Researcher studies plastic pollution in Bermudan Islands
13 July 2017
UAntwerp researcher Camille C. Carteny studies plastic pollution in the North Atlantic Garbage Patch.
In recent years, the issue of plastic pollution – particularly in the oceans – has started to be under the spotlight, not exclusively among scientists, but also in mainstream media. Marine biologist and UAntwerp PhD student Camilla C. Carteny will conduct a sampling campaign in the Bermudan islands, on a state-of-the-art solar-powered catamaran.
“Indiscriminate littering and poor waste management cause an endless stream of plastic to enter our waterways, and, ultimately, to reach our oceans”, says Camille C. Carteny, marine biologist and PhD student in the SPHERE research group at the University of Antwerp. “While in the water, larger plastic items break down in smaller particles, called microplastics (MPs). These particles enter the food chain, carrying toxic chemicals to the organisms who ingest them.” The occurrence and hazard of MPs are not yet completely understood, and scientists are trying to determine the levels of contamination and the risk for exposed organisms.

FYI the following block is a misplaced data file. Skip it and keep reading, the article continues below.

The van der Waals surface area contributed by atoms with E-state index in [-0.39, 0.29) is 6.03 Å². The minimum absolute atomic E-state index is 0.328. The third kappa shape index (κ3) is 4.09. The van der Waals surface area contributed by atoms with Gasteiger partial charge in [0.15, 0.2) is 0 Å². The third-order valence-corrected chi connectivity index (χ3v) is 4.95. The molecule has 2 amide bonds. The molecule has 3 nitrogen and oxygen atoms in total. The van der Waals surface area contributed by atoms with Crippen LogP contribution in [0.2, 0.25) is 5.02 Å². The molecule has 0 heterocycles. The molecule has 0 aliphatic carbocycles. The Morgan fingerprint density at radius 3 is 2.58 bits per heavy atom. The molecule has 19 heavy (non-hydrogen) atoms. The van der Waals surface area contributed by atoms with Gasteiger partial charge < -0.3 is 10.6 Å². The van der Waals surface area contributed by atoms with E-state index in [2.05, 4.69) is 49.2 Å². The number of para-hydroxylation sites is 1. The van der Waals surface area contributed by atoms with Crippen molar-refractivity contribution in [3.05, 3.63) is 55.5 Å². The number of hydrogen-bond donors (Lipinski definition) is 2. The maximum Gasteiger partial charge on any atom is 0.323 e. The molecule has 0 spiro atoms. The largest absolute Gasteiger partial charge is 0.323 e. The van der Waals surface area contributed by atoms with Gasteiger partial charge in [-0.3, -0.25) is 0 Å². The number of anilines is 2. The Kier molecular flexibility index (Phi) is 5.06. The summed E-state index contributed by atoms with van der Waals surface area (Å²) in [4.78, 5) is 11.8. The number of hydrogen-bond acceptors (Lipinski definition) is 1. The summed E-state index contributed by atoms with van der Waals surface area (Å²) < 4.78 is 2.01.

To contribute to this ongoing research Camilla C. Carteny is traveling to Bermuda thanks to a collaboration between her EU-funded project EPHEMARE and the charity Race for Water (R4W). This foundation has an ambitious mission: helping to save the oceans from the threat of plastic. Thanks to R4W’s extraordinary vessel, the Odyssey – a state-of-the-art solar-powered catamaran – Camilla and two other scientists from EPHEMARE will conduct a sampling campaign in the beautiful Bermudan islands, collecting sand, sediment, water and marine animals in search for MPs.
But why Bermuda? The crystal blue waters and coral reefs are for sure beautiful enough to attract the attention, but they also hide a secret – not the infamous Bermuda triangle, but something as ominous and sadly real: the North Atlantic Garbage Patch. “Powerful currents in the oceans, such as the Gulf current, tend to circulate in opposite directions, creating a massive vortex: a gyre”, Carteny explains. “The currents act like conveyor belts, carrying the waste produced by the mainland to the sea, where it becomes trapped at the centre of the gyre, swirling continuously and breaking down into smaller particles due to the mechanical action of the waves and irradiation from the sun. Bermuda is the closest landmass to the centre of the North Atlantic gyre and its resident garbage patch, and is subject to a steady influx of MPs, making this tiny territory the ideal setting for EPHEMARE’s sampling campaign.”
Race for water